Originally published in the April 2011 North Carolina Board of Pharmacy Newsletter
Editor’s note: Thanks to Caron Misita, PharmD, BCPS, CDE, CPP, of the UNC Hospitals Highgate Specialty Center Diabetes and Endocrinology practice for this update
Concentrated human insulin (Humulin R U500) contains 500 units of insulin in every milliliter and is Food and Drug Administration (FDA)-approved for use in insulin-resistant patients who require daily insulin doses of greater than 200 units. With the continuing obesity and type 2 diabetes epidemics, the use of U500 insulin is becoming increasingly common. However, there is no commercially available dosing device intended for use with U500 insulin. As both the FDA and Institute for Safe Medication Practices (ISMP) have identified U500 insulin as a medication with a high degree of potential for adverse medication events, community pharmacists are left in a quandary when presented with patients in need of U500 insulin. How can a pharmacist at the point of dispensing ensure safe use of U500 insulin by patients?
In 2001, ISMP issued a recommendation that health care providers consistently use tuberculin syringes when administering U500 insulin. This avoids confusion as to the number of units that a patient is to administer, since doses are expressed in milliliters rather than units. For example, if a patient were to take 150 units of U500 insulin, the written prescription and the prescription label would describe the dose as 150 units of insulin, measured as 0.3 mL on a tuberculin syringe.
Alternately, Lilly, the manufacturer of Humulin R U500 insulin, suggests using either a tuberculin syringe or a U100 insulin syringe for U500 administration. When using a U100 syringe to dose U500 insulin, the number of unit marks to measure the dose is calculated as the dose in units divided by five. Citing the example above of a dose of 150 units, the appropriate way to describe the dose with a U100 insulin syringe would be 150 units of insulin, measured as 30 unit marks on a U100 syringe (ie, 150 units divided by five).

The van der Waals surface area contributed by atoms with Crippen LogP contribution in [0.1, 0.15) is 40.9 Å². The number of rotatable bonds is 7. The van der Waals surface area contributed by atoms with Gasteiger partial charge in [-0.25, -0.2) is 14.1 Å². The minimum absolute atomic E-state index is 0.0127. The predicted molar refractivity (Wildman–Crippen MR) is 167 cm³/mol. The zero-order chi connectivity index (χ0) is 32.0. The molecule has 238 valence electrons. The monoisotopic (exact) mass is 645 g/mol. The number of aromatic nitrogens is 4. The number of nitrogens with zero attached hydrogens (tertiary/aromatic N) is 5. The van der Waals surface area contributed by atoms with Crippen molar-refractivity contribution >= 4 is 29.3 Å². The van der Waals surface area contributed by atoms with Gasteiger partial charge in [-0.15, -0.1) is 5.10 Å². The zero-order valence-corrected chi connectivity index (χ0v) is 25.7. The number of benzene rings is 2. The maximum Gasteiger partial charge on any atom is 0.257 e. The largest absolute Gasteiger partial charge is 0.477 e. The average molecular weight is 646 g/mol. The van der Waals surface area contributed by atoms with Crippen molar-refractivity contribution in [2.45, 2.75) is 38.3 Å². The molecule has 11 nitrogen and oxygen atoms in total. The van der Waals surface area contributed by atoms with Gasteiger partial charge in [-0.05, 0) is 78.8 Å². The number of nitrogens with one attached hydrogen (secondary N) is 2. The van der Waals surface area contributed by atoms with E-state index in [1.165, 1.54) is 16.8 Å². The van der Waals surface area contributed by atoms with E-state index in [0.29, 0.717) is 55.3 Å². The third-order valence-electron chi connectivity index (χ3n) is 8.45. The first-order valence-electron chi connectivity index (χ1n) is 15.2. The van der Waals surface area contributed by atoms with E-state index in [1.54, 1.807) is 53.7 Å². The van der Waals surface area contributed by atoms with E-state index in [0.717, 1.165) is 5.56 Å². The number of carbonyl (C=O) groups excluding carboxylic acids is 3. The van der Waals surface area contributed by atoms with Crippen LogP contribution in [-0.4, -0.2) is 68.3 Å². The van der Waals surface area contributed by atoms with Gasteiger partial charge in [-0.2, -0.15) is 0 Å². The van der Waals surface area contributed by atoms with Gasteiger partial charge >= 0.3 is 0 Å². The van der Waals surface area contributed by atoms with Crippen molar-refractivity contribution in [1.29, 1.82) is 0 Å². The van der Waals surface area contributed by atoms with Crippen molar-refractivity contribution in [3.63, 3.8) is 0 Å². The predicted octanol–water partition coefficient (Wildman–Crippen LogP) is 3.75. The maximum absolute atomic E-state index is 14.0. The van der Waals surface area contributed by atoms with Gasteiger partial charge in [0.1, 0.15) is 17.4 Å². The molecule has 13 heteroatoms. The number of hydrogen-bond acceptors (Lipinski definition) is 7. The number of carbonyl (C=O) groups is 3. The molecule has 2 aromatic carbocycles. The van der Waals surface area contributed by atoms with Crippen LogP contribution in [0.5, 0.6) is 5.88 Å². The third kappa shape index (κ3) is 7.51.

Despite the ISMP recommendation, given the increased availability and improved insurance coverage with U100 syringes, as well as prescriber familiarity with them, the community pharmacist is likely to encounter many patients whose prescribers have advised use of U100 syringes. The advantages and disadvantages of tuberculin syringes and U100 syringes for U500 insulin administration are summarized in the table below. While each of these options is suboptimal and has the potential to lead to dosing errors and significant adverse events, both U100 syringes and tuberculin syringes can be used to safely dose U500 insulin. To achieve this level of safety, communication amongst health care providers and intense patient education are paramount. The following are recommendations for appropriate steps to take to avoid adverse events in dispensing U500 insulin:
1. Prescribers should specify on the prescription the dosing device to be used for U500 administration.
- If using a tuberculin syringe, express the dose in terms of actual units to be administered and in mL. For example, “Inject 150 units, which is measured as 0.3 mL on a tuberculin syringe, 3 times each day.”
- If using a U100 syringe, express the dose in terms of actual units to be administered and in unit marks on a U100 syringe. For example, “Inject 150 units, which is measured as 30 unit marks on a U100 syringe, 3 times each day.”
2. Pharmacists should not be timid about clarifying dosing instructions with prescribers if there is any question as to the intended dose.
3. Pharmacists should confirm with patients, at the point of dispensing, their understanding of appropriate dosing, ideally using the dosing device of choice that is also being dispensed at that time.